In an era of Portlandia, New York Times adoration, and accelerated migration (Oregon gained 60,000 new residents last year), everyone seems to have their own idea of just what Portland is: a source-obsessed foodie mecca, an unchurched den of sin, a liberal land of beards and patchouli. Whether newcomers or natives, we’ve all heard the same epithets. But those are just perceptions. We wanted to reach beyond the labels and take a closer look—not at what others say we are, but at who we believe we are: What’s important to us? What motivates us? What do we fear? (On the latter, apparently questions about sex: several survey respondents dropped out when we asked about their bedroom behavior.) What you’ll find in the following pages aren’t the typical height-of-election-season poll questions. They’re direct, unflinching inquiries into our very psyche—providing a surprising and revealing look at just what it means to be a modern Portlander.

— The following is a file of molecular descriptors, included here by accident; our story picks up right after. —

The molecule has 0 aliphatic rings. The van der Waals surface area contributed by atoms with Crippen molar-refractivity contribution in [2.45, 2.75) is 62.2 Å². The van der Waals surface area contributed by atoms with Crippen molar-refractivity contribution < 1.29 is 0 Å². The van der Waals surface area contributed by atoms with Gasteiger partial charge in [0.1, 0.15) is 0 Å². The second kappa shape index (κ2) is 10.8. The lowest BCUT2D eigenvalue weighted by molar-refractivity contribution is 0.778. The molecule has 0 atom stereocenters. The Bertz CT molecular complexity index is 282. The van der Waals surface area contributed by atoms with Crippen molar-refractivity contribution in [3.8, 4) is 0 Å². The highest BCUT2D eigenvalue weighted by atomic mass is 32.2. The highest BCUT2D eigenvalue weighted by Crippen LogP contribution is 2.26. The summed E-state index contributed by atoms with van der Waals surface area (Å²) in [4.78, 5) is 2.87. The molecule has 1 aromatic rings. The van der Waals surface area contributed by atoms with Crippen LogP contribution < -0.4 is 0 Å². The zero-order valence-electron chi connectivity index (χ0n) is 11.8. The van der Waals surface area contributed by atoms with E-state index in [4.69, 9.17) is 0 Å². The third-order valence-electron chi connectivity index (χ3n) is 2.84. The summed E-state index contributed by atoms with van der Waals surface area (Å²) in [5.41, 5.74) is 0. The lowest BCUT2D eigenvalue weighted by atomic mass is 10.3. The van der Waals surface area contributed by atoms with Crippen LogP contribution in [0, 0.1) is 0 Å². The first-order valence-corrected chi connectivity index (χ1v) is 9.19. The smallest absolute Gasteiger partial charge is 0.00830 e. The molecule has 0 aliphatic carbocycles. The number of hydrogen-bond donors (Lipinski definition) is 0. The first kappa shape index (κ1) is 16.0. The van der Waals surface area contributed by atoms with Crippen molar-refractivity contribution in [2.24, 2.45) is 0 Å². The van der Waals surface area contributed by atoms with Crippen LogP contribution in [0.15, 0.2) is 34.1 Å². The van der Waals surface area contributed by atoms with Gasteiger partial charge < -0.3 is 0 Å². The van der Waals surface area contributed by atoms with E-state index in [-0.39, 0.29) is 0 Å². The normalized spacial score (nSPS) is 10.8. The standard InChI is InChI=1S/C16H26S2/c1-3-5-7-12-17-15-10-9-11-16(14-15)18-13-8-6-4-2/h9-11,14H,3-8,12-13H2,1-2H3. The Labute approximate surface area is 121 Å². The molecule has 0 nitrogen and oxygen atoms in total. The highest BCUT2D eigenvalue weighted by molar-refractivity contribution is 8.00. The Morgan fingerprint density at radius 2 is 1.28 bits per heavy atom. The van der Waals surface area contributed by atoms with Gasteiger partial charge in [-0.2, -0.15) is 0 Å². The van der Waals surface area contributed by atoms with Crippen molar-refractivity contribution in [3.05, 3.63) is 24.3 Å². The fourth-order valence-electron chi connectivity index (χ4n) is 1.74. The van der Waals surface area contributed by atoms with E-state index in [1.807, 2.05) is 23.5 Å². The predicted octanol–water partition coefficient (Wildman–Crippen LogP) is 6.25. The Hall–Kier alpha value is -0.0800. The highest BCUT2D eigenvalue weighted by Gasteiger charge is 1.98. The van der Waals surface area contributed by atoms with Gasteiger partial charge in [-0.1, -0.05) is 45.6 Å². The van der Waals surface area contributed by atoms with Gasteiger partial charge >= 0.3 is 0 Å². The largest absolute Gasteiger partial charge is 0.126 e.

Methodology We contracted with DHM Research (Davis, Hibbitts, & Midghall), a veteran Portland research firm that has been conducting policy research and consultation through surveys, polls, and focus groups for more than three decades. DHM administered the online survey between July 9 and 13 to 400 tri-county residents, balancing for gender, ethnicity, location, age, income, marital status, education level, and length of time in Portland. DHM provided detailed analysis of the data and reviewed the results for accuracy before publication. The margin of error for such a sample size is +/- 5 percent. Some totals may not add up to 100 percent due to rounding. 


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